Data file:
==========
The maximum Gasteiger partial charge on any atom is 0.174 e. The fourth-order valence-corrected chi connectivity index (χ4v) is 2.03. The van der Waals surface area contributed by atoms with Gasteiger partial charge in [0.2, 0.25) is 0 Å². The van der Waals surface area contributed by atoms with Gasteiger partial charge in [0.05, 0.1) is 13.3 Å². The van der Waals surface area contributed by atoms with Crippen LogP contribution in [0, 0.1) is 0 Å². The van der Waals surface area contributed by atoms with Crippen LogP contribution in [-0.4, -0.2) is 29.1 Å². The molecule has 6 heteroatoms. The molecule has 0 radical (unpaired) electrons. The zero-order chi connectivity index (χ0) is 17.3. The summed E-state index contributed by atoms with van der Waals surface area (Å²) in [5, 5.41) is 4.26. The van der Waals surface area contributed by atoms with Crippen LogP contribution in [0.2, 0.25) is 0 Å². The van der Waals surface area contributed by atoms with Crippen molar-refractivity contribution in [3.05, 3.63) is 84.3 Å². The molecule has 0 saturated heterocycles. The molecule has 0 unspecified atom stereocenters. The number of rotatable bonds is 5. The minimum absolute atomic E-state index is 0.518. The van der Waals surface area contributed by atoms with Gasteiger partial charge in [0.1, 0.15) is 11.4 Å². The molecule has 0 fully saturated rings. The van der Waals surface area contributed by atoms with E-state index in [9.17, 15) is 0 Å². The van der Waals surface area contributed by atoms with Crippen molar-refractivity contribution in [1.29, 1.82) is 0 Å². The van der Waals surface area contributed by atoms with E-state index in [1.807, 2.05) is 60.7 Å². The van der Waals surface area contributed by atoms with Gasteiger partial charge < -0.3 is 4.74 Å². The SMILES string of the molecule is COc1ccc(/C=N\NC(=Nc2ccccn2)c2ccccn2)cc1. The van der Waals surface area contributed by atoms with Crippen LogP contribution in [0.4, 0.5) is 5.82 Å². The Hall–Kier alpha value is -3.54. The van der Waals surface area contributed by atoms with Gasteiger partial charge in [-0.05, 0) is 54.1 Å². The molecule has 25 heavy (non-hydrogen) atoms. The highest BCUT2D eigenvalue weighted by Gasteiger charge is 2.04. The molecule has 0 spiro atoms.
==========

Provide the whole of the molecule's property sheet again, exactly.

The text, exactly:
The maximum Gasteiger partial charge on any atom is 0.174 e. The fourth-order valence-corrected chi connectivity index (χ4v) is 2.03. The van der Waals surface area contributed by atoms with Gasteiger partial charge in [0.2, 0.25) is 0 Å². The van der Waals surface area contributed by atoms with Gasteiger partial charge in [0.05, 0.1) is 13.3 Å². The van der Waals surface area contributed by atoms with Crippen LogP contribution in [0, 0.1) is 0 Å². The van der Waals surface area contributed by atoms with Crippen LogP contribution in [-0.4, -0.2) is 29.1 Å². The molecule has 6 heteroatoms. The molecule has 0 radical (unpaired) electrons. The zero-order chi connectivity index (χ0) is 17.3. The summed E-state index contributed by atoms with van der Waals surface area (Å²) in [5, 5.41) is 4.26. The van der Waals surface area contributed by atoms with Crippen LogP contribution in [0.2, 0.25) is 0 Å². The van der Waals surface area contributed by atoms with Crippen molar-refractivity contribution in [3.05, 3.63) is 84.3 Å². The molecule has 0 saturated heterocycles. The molecule has 0 unspecified atom stereocenters. The number of rotatable bonds is 5. The minimum absolute atomic E-state index is 0.518. The van der Waals surface area contributed by atoms with Gasteiger partial charge in [0.1, 0.15) is 11.4 Å². The molecule has 0 fully saturated rings. The van der Waals surface area contributed by atoms with E-state index in [9.17, 15) is 0 Å². The van der Waals surface area contributed by atoms with Crippen molar-refractivity contribution in [1.29, 1.82) is 0 Å². The van der Waals surface area contributed by atoms with E-state index in [1.807, 2.05) is 60.7 Å². The van der Waals surface area contributed by atoms with Gasteiger partial charge < -0.3 is 4.74 Å². The SMILES string of the molecule is COc1ccc(/C=N\NC(=Nc2ccccn2)c2ccccn2)cc1. The van der Waals surface area contributed by atoms with Crippen LogP contribution in [0.4, 0.5) is 5.82 Å². The Hall–Kier alpha value is -3.54. The van der Waals surface area contributed by atoms with Gasteiger partial charge in [-0.05, 0) is 54.1 Å². The molecule has 25 heavy (non-hydrogen) atoms. The highest BCUT2D eigenvalue weighted by Gasteiger charge is 2.04. The molecule has 0 spiro atoms.